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  • Writer's pictureMatt Keyser

Texas Court of Criminal Appeals balks at Houston man's actual innocence claims

The state’s highest criminal appeals court has ordered further investigation into the actual innocence claims of a Houston man convicted of murdering a man outside a popular Montrose bar.

Lydell Grant was sentenced to life in prison for stabbing Aaron Scheerhoorn outside Blur Bar in 2010, a conviction that was largely based on the testimony of six eyewitnesses.

The Texas Court of Criminal Appeals ordered Grant’s case back to the original trial court Wednesday, asking “the record should be further developed.”

That court, Harris County’s 351st district court presided by state District Judge George Powell, is ordered to obtain affidavits about Grant’s innocence from those six witnesses who picked him out of a photo lineup in 2010.

Grant was released from prison last November. With the help of the Innocence Project of Texas, a reanalysis of a DNA profile found under Scheerhoorn’s fingernails showed Grant wasn’t included in the mixture. Further analysis pointed to another man, Jermarico Carter, who later confessed to the murder shortly after Grant’s release, court records show.

Lydell Grant (right) with his lawyer Mike Ware (left) of the Innocence Project of Texas in December 2019.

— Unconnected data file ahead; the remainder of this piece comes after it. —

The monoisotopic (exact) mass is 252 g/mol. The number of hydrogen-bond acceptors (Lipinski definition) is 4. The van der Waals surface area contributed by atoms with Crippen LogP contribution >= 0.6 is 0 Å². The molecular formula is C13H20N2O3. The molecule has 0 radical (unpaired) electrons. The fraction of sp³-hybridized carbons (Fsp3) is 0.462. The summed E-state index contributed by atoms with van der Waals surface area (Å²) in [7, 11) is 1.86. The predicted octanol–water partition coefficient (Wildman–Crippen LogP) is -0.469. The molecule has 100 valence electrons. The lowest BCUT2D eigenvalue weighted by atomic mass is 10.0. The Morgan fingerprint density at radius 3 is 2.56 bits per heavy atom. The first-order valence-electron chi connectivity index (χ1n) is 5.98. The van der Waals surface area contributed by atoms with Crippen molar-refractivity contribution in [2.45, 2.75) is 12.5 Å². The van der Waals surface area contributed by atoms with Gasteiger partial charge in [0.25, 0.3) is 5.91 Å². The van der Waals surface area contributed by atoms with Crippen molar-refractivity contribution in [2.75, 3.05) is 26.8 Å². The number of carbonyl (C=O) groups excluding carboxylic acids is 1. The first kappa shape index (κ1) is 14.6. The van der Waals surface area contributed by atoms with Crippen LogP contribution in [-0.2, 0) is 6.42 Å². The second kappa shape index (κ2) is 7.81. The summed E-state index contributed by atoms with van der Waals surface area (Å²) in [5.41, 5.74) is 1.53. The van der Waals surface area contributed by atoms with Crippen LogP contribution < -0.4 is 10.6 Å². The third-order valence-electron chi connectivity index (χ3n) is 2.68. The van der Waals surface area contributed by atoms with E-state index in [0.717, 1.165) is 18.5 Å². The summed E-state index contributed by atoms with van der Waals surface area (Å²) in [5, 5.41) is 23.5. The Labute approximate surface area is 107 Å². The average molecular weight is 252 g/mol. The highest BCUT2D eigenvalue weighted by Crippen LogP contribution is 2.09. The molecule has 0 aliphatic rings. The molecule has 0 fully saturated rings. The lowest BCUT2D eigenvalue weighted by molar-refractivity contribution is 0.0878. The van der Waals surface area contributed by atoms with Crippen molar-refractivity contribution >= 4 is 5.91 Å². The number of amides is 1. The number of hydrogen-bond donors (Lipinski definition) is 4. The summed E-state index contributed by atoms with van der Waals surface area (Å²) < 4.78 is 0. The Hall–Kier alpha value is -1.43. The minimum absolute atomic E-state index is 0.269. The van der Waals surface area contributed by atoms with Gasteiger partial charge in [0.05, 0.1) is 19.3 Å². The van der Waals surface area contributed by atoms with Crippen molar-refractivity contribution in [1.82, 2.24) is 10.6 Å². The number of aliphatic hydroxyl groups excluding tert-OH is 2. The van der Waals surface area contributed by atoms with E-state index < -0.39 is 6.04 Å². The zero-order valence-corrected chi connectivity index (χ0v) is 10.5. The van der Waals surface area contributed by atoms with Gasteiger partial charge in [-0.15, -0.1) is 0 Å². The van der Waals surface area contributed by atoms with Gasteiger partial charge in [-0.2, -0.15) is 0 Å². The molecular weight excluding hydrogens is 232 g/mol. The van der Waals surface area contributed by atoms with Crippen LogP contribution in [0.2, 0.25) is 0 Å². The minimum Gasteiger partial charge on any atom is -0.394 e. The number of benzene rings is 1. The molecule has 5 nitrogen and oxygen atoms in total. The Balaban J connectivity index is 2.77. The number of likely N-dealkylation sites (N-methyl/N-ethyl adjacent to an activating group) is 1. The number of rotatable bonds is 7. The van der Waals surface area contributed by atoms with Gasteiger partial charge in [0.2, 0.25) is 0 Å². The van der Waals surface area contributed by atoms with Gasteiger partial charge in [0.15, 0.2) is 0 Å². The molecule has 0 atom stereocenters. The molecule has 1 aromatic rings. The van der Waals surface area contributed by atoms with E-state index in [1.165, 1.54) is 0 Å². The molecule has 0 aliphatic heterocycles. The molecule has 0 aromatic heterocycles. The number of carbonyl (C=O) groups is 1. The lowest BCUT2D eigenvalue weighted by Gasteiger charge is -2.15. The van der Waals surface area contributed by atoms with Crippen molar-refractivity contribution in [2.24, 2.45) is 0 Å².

Lydell Grant (right) with his lawyer Mike Ware (left) of the Innocence Project of Texas in December 2019.

Mike Ware, Grant’s lawyer and executive director of IPTX, said he’s “never seen anything like it” in his 30 years working wrongful convictions.

“I’ve been involved in probably over 30 post-conviction exonerations,” Ware said. “This is what DNA exonerations look like. It doesn’t look any better.”

The court of criminal appeals is also asking Powell’s court to review any photos available of Carter in the years before and after Scheerhoorn’s murder.

Grant has maintained his innocence since his arrest in December 2010 and eventually got the Innocence Project of Texas to look at his case. IPTX is a non-profit organization that provides free legal support to people wrongfully convicted in prison.

IPTX ordered the DNA testing, which excluded Grant from the mixture under Scheerhoorn’s fingernail. That DNA was later uploaded into the FBI’s national CODIS DNA database, which provided a hit on Carter.

The Houston Police Department then began a re-investigation of the case and interviewed Carter after an arrest in Atlanta, Georgia. Court records show that Carter confessed to the murder, but said Scheerhoorn was the original attacker. Carter was arrested and extradited back to Harris County, where he’s currently awaiting trial.

After Carter’s arrest, the Harris County District Attorney’s Office said it would fully support Grant’s exoneration.

Judge Powell later agreed with the district attorney’s office and sent the case to the court of criminal appeals on Jan. 2 this year. For seven months it’s sat with the appeals court, which issued its order today back to Powell’s court.

The appeals court has asked Powell's court to submit its findings within 90 days.

Check back tomorrow for updates on this story. In the meantime, here’s more background on Lydell’s case.

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